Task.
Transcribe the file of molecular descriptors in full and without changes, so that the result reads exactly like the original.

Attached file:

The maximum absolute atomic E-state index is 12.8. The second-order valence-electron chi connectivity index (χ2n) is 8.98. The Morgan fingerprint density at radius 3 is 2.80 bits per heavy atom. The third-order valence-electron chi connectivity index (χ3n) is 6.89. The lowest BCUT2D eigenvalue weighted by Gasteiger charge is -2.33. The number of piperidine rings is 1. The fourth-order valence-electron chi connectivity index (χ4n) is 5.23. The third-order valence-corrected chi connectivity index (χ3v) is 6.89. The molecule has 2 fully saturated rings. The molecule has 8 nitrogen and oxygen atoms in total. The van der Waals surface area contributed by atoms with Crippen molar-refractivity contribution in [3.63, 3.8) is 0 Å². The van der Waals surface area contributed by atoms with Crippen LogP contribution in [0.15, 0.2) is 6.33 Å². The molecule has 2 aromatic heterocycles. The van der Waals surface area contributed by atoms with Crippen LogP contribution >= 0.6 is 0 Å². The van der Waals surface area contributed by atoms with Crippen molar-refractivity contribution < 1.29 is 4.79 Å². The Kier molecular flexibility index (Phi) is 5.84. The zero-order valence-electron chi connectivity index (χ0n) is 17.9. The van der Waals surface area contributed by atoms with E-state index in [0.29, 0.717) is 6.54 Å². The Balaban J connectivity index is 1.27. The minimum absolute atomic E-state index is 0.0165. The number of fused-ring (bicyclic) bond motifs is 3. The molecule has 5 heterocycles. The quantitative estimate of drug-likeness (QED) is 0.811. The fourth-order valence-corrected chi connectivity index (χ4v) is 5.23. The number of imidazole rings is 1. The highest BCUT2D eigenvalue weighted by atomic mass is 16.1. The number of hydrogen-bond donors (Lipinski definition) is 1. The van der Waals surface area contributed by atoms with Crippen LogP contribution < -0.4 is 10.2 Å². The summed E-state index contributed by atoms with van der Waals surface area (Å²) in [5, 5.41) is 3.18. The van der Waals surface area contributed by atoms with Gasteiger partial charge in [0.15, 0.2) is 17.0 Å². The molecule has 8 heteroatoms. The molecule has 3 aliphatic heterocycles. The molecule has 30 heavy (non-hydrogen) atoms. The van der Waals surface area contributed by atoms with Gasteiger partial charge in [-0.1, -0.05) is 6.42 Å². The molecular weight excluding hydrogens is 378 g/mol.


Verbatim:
The maximum absolute atomic E-state index is 12.8. The second-order valence-electron chi connectivity index (χ2n) is 8.98. The Morgan fingerprint density at radius 3 is 2.80 bits per heavy atom. The third-order valence-electron chi connectivity index (χ3n) is 6.89. The lowest BCUT2D eigenvalue weighted by Gasteiger charge is -2.33. The number of piperidine rings is 1. The fourth-order valence-electron chi connectivity index (χ4n) is 5.23. The third-order valence-corrected chi connectivity index (χ3v) is 6.89. The molecule has 2 fully saturated rings. The molecule has 8 nitrogen and oxygen atoms in total. The van der Waals surface area contributed by atoms with Crippen molar-refractivity contribution in [3.63, 3.8) is 0 Å². The van der Waals surface area contributed by atoms with Crippen LogP contribution in [0.15, 0.2) is 6.33 Å². The molecule has 2 aromatic heterocycles. The van der Waals surface area contributed by atoms with Crippen LogP contribution >= 0.6 is 0 Å². The van der Waals surface area contributed by atoms with Crippen molar-refractivity contribution < 1.29 is 4.79 Å². The Kier molecular flexibility index (Phi) is 5.84. The zero-order valence-electron chi connectivity index (χ0n) is 17.9. The van der Waals surface area contributed by atoms with E-state index in [0.29, 0.717) is 6.54 Å². The Balaban J connectivity index is 1.27. The minimum absolute atomic E-state index is 0.0165. The number of fused-ring (bicyclic) bond motifs is 3. The molecule has 5 heterocycles. The quantitative estimate of drug-likeness (QED) is 0.811. The fourth-order valence-corrected chi connectivity index (χ4v) is 5.23. The number of imidazole rings is 1. The highest BCUT2D eigenvalue weighted by atomic mass is 16.1. The number of hydrogen-bond donors (Lipinski definition) is 1. The van der Waals surface area contributed by atoms with Crippen LogP contribution < -0.4 is 10.2 Å². The summed E-state index contributed by atoms with van der Waals surface area (Å²) in [5, 5.41) is 3.18. The van der Waals surface area contributed by atoms with Gasteiger partial charge in [0.15, 0.2) is 17.0 Å². The molecule has 8 heteroatoms. The molecule has 3 aliphatic heterocycles. The molecule has 30 heavy (non-hydrogen) atoms. The van der Waals surface area contributed by atoms with Gasteiger partial charge in [-0.1, -0.05) is 6.42 Å². The molecular weight excluding hydrogens is 378 g/mol.